9. Schedule Routine Feedback
Feedback is essential for teams and stakeholders. Team leads must schedule regular feedback sessions and design reviews for stakeholders.
Try to limit the number of tools required for these feedback sessions. For example, you don’t want a call on Zoom with design files in Dropbox and comments in Slack.
By using a design tool like UXPin, designers can present information architecture, wireframes, mockups, and prototypes with assets and a design system all in one place. Stakeholders can leave comments on design files or prototypes and assign them to specific team members.
10. Remote User Research
Design Research and testing is another challenge for remote design teams, but luckily there are several fantastic online platforms to find and test users. These are a few of our go-to online user testing apps:
11. Managing Miscommunication
It’s easy for designers to misinterpret briefs and assignments when everything is text-based–which is usually the case for remote design work.
Always set up video calls when assigning new tasks or projects so you can provide visual context and allow design teams to ask questions. The aim is to replicate the whiteboard environment where leads explain projects and team members discuss challenges and solutions.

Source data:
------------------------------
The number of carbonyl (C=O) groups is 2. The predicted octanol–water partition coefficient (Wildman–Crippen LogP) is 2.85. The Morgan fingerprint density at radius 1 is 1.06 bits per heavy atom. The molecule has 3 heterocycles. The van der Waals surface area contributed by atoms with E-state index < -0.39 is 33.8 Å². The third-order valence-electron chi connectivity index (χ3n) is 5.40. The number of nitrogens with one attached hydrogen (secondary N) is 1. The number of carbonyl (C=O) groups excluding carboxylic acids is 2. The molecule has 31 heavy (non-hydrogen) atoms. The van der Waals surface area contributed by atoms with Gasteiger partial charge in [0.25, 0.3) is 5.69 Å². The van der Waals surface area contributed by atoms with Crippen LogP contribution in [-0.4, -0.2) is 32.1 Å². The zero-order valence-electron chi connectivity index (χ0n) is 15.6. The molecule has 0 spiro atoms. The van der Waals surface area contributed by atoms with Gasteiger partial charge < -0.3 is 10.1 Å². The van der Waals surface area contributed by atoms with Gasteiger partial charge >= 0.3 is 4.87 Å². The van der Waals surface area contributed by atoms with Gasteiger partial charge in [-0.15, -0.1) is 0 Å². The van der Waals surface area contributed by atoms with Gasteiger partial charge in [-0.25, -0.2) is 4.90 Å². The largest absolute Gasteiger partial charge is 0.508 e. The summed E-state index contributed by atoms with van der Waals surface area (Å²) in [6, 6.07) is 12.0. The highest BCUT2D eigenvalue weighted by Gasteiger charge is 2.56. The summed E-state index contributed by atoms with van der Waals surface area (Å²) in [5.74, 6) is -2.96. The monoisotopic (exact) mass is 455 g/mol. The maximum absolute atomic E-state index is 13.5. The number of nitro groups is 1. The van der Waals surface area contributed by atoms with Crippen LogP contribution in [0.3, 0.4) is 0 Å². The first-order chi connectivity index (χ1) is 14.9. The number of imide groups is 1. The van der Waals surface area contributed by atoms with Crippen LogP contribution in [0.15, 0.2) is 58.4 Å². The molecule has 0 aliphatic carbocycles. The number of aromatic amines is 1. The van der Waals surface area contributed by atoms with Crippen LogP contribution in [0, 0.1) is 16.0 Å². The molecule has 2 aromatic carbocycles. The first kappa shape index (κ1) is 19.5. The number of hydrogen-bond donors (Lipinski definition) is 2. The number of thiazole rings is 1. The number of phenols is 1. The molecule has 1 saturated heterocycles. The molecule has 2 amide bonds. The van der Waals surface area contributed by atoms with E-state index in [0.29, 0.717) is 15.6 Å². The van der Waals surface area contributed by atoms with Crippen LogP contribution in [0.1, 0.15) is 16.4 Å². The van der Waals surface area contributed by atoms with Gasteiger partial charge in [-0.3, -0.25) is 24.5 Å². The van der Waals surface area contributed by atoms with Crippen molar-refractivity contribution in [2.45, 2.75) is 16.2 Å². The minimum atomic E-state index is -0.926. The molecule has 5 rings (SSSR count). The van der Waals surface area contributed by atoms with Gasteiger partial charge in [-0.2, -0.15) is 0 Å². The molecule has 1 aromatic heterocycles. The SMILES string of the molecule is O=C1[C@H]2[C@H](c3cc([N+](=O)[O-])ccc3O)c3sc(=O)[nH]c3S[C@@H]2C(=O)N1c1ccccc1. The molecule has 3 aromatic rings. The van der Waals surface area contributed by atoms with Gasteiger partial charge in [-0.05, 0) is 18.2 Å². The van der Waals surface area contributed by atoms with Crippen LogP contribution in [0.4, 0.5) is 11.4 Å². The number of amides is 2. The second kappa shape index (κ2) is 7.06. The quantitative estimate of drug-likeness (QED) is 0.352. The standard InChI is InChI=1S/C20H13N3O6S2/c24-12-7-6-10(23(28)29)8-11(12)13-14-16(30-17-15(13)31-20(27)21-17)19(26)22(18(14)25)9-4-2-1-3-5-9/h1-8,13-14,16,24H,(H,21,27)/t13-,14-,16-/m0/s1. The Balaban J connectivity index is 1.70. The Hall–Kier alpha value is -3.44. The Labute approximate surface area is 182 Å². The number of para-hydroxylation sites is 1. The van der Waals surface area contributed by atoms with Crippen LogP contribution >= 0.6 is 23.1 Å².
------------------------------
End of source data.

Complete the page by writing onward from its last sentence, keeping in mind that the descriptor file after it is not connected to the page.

While we all loathe Zoom meetings, these calls can save a lot of time from misinterpretations and miscommunication.
12. Communicating Work-in-Progress (WIP)
Tracking WIP through UX documentation can feel like an administrative burden, but it’s crucial for remote teams. This working document details a project’s journey from inception to the present.
This single source of truth keeps leads and stakeholders updated while providing historical context for onboarding new team members.
How Do You Organize Remote Design Work?
Working remotely has its challenges for employees, management, IT, and HR. But most of these challenges result from thinking and working that don’t serve us well in terms of clarity, brainstorming, focus, output, and creativity.
Remote works give smaller companies the advantage of having offices in other countries and regions without the hefty price tag. It allows team members the freedom to live where they choose while doing the work they love.
Give your remote design teams a tool that improves collaboration, not only for designers but development teams, product teams, project managers, and stakeholders. Sign up for a free UXPin trial and discover how the world’s most advanced code-based tool can enhance your UX workflows and product’s user experience.